The Washington Department of Health has announced that all Washingtonians 16 and older will be eligible to receive Covid-19 vaccinations starting April 15, 2021. As remote workers transition back to the office in larger numbers, many employers want to know if they can legally require employees to be vaccinated for Covid-19 before they return. The answer is yes, with some important exceptions.
Federal and state law requires employers to provide a workplace free from serious health hazards. Guidance from the Equal Employment Opportunity Commission (EEOC) states that federal employment laws “do not interfere with or prevent employers from following CDC or other federal, state, and local public health authorities.” This has been interpreted to mean that employers may make Covid-19 vaccination a condition of employment if deemed necessary to protect the health and safety of individuals in the workplace.
Current EEOC guidance also explains that employers may ask whether employees have received the vaccine or require proof of vaccination. This is not a “disability-related inquiry” as prohibited by the Americans with Disabilities Act (ADA) because there are many non-disability related reasons an employee may choose not to receive the vaccine. However, employers may not ask why an employee has not been vaccinated, as this question could illicit disability related information, unless the question is “job related and consistent with business necessity.” For that standard to apply, the employee’s failure to be vaccinated must pose a “direct threat” to the safety and wellbeing of other employees with whom they have contact in the performance of their work duties. Any disability-related information must be kept confidential and separate from that employee’s personnel file.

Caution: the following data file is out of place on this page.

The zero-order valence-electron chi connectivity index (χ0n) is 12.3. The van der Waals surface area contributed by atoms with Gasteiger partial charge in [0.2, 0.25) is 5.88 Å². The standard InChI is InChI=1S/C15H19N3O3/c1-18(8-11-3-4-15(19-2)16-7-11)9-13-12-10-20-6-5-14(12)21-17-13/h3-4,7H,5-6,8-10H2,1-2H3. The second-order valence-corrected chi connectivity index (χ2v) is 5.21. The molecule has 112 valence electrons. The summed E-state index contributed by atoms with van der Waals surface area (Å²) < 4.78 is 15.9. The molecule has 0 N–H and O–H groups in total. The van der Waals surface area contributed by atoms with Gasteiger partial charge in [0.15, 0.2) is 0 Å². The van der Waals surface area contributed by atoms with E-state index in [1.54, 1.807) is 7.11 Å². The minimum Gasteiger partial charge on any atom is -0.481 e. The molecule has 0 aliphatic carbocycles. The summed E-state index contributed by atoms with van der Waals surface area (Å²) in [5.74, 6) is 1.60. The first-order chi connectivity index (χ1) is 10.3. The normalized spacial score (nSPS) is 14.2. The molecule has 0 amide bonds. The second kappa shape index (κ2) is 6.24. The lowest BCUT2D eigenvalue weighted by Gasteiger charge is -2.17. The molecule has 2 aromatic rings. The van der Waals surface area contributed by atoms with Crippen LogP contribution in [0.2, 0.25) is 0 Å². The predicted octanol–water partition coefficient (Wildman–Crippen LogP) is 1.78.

Employers also need to be aware that employees with (1) a qualifying disability under the ADA that prevents them from safely receiving the vaccine, or (2) a sincerely held religious belief, practice, or observance that prohibits receiving the vaccine, must be exempted from a mandatory vaccination policy as an accommodation. If an employer establishes that exempted employees pose a direct threat to health and safety that cannot be accommodated without undue hardship, they can be physically excluded from the workplace. However, the employer cannot fire an employee for these reasons without first exploring other possible accommodations, such as working remotely.
An employer considering a mandatory Covid-19 vaccination policy should establish clear procedures for responding to disability and religious exemption requests. They should also be careful to shield employees asking for accommodation from retaliation. Given the complexity of these issues, many employers are opting to make Covid-19 vaccination “strongly encouraged” rather than mandatory. Either way, employers should consult an experienced employment attorney to ensure they are taking the necessary steps to provide a safe workplace while complying with the law.
Disclaimer: This article and blog are intended to inform the reader of general legal principles applicable to the subject area. They are not intended to provide legal advice regarding specific problems or circumstances. Readers should consult with competent counsel with regard to specific situations.
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